5.1. pyopus.problems.cpi
— Common problem interface
Common problem interface (PyOPUS subsystem name: CPI)
Common problem interface (CPI) is a picklable dictionary containing all the information that is needed to describe an optimization problem.
The dictionary contains the following members:
setup
– Setup function. If notNone
this function must be called just before the problem is evaluated for the first time.
name
– problem name
n
– number of variables
m
– number of nonlinear constraints
x0
– the initial point
f
– returns the cost function value
g
– returns the cost function gradient
c
– returns the vector of nonlinear constraints
cg
– returns the Jacobian of the constraint functions, one row corresponds to one constraint, columns represent variables
fc
– returns the cost function value and the constraint function values
xlo
– a vector of lower bounds on variables
xhi
– a vector of upper bounds on variables
clo
– a vector of lower bounds on nonlinear constraints
chi
– a vector of upper bounds on nonlinear constraints
fmin
– best known minimum function value
xmin
– best known minimum
info
– additional problem information dictionary (suite dependent)
Lower and upper bounds are always defined. If some bound is not defined, it is
set to +Inf
or -Inf
. If some memeber is not available it is set to None
.
If the setup
member is not None
the problem belongs to a suite where
multiple problems share internal variables. For such problems the setup
function should be called just before the first problem evaluation. If later
the setup function of a different problem from the same suite is called the
values of the shared internal variables change and all subsequent evaluations
of the previous problem result in incorrect values.
This class is inherited by optimization problems that support CPI.
The cpi()
method returns the CPI dictionary of the problem.
This module is independent of PyOPUS, meaning that it can be taken as is and used as a module in some other package.
Classes that inherit this class must reimplement the cpi()
method.
- class pyopus.problems.cpi.MemberWrapper(obj, memberName)[source]
Wraps a member function in a callable object.
obj is the object and memberName is the name of the member to wrap.
- pyopus.problems.cpi.rotateProblem(itf, Q, extremeBarrierBounds=False)[source]
Rotate a problem described by itf using orthogonal matrix Q.
Feeds all functions with Qx instead of x.
Converts bounds to constraints.
Treats rotated bounds with extreme barrier approach if extremeBarrierBounds is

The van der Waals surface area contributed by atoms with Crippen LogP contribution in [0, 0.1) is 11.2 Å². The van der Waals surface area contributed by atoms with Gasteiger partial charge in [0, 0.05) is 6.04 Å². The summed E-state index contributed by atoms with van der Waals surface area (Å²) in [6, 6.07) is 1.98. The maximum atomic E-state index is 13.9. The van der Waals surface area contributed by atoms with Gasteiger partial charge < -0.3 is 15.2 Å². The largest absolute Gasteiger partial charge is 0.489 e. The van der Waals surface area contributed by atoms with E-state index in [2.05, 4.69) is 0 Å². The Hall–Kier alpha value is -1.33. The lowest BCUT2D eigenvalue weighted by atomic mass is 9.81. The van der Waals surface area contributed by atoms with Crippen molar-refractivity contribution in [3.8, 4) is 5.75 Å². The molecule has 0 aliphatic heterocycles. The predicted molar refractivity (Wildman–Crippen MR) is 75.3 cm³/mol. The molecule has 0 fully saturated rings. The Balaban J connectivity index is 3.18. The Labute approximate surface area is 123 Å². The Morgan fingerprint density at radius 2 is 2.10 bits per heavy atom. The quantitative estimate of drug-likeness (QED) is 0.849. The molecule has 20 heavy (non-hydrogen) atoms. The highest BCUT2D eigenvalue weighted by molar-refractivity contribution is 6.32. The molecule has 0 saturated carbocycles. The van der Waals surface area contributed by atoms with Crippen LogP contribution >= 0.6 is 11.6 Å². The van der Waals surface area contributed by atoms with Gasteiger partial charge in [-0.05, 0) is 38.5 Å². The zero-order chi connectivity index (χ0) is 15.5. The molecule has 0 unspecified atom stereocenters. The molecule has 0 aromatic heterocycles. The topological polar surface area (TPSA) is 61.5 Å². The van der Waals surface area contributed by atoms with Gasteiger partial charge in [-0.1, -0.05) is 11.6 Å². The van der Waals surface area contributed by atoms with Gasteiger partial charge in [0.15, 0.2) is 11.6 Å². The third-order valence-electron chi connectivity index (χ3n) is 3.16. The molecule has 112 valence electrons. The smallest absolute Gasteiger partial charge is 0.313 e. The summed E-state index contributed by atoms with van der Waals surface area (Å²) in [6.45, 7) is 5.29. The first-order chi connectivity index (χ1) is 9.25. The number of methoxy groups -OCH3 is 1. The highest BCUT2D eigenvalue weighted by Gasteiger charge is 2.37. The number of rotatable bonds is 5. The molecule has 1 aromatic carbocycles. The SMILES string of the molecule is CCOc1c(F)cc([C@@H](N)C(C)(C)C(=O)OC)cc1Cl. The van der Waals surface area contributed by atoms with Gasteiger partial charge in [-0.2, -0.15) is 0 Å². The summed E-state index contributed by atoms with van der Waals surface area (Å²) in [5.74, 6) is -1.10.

True
. If a bound is violated the returned function value is +Inf and the constraint values are an empty array ([]).If extremeBarrierBounds is
False
the function and the constraints are evaluated even for points that violate bounds.
Example file cpi.py in folder demo/problems/
# Demo of the Common Problem Interface
from pyopus.problems import mgh, glbc, lvns, mwbm
import numpy as np
if __name__ == '__main__':
# Build a list of problems from various collections
problems=[
# A More-Garbow-Hillstrom problem
mgh.ExtendedRosenbrock(n=10),
# Luksan-Vlcek problems
lvns.UNS("ElAttar"),
lvns.LCMM("PENTAGON"),
# A global optimization problem
glbc.Rastrigin(n=30),
# All variants of the More-Wild problem 9
mwbm.MWBM(9, problemType=0), # Smooth
mwbm.MWBM(9, problemType=1), # Piecewise-smooth
mwbm.MWBM(9, problemType=2, epsilon=1e-3), # Deterministically noisy
mwbm.MWBM(9, problemType=3, epsilon=1e-3), # Stochastically noisy
]
# Try adding some CUTEr problems
try:
from pyopus.problems.cuter import CUTEr
# Set these to True if you want to rebuild problems and do it quietly
rebuild=True
quiet=True
problems.extend([
CUTEr("HS71", forceRebuild=rebuild, quiet=quiet),
CUTEr("HS80", forceRebuild=rebuild, quiet=quiet),
CUTEr("ROSENBR", forceRebuild=rebuild, quiet=quiet),
# Store as ARWHEAD_10 in cache, use N=10
CUTEr("ARWHEAD", "ARWHEAD_10", sifParams={ "N": 10 }, forceRebuild=rebuild, quiet=quiet),
])
except:
print("CUTEr not available")
for problem in problems:
# Get common problem interface
cpi=problem.cpi()
# Some problems require an initialization
# (call the 'setup' member of the cpi structure)
if cpi['setup'] is not None:
cpi['setup']()
# get dimension and number of constraints
n=cpi['n']
m=cpi['m']
# Get initial point
if cpi['x0'] is not None:
x0=cpi['x0']
else:
# Use the center of bounds on x (e.g. for glbc) as x0 when
# x0 is not available
x0=(cpi['xlo']+cpi['xhi'])/2
# Evaluate f at initial point
f0=cpi['f'](x0)
# Evaluate constraints
if m>0:
c0=cpi['c'](x0)
# Get bounds on constraint functions
cl=cpi['clo']
ch=cpi['chi']
# Cumulative constraint violation
h0=(np.where(c0<cl, cl-c0, 0.0)+np.where(c0>ch, c0-ch, 0.0)).sum()
# Print summary
print("%25s n=%2d: f0=%12.3e" % (cpi['name'], n, f0), end='')
if m>0:
print(" constrained, m=%2d, h0=%12.3e" % (m, h0))
else:
print()